Linux commands: export
A quick guide to the `export` command, used to export variables to child processes
export command is used to export variables to child processes.
What does this mean?
Suppose you have a variable TEST defined in this way:
You can print its value using
But if you try defining a Bash script in a file
script.sh with the above command:
Then you set
chmod u+x script.sh and you execute this script with
echo $TEST line will print nothing!
This is because in Bash the
TEST variable was defined local to the shell. When executing a shell script or another command, a subshell is launched to execute it, which does not contain the current shell local variables.
To make the variable available there we need to define
TEST not in this way:
but in this way:
Try that, and running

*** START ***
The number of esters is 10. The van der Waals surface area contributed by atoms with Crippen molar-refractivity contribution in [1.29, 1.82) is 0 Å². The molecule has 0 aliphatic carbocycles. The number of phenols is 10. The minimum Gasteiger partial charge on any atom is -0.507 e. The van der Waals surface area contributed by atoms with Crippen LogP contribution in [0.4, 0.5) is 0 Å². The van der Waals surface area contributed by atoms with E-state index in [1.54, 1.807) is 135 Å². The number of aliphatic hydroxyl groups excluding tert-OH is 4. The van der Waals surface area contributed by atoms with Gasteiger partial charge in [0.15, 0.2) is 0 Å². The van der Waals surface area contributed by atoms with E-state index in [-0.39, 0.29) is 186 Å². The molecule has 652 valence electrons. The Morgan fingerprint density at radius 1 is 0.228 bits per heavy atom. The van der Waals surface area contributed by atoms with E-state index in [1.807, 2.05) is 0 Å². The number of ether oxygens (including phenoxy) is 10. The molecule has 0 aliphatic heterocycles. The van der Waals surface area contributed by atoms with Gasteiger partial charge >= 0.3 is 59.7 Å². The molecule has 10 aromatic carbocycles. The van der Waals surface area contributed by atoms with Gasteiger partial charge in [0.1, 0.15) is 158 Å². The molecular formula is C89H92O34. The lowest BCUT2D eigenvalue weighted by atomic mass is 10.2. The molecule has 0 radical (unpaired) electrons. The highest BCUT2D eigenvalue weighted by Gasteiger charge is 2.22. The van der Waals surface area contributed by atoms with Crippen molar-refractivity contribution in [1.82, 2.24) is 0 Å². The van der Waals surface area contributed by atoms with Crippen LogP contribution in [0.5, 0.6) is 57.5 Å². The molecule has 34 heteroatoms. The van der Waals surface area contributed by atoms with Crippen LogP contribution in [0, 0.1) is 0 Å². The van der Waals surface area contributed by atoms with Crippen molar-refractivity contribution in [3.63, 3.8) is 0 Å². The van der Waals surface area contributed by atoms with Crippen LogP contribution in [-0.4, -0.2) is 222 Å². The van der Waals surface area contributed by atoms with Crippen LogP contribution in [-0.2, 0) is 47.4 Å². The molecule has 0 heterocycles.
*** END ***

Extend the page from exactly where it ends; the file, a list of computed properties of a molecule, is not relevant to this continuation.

./script.sh now should print “test”:
Sometimes you need to append something to a variable. It’s often done with the
PATH variable. You use this syntax:
It’s common to use
export when you create new variables in this way, but also when you create variables in the
.bashrc configuration files with Bash, or in
.zshenv with Zsh.
To remove a variable, use the
export -n TEST
export without any option will list all the exported variables.
export command works on Linux, macOS, WSL, and anywhere you have a UNIX environment
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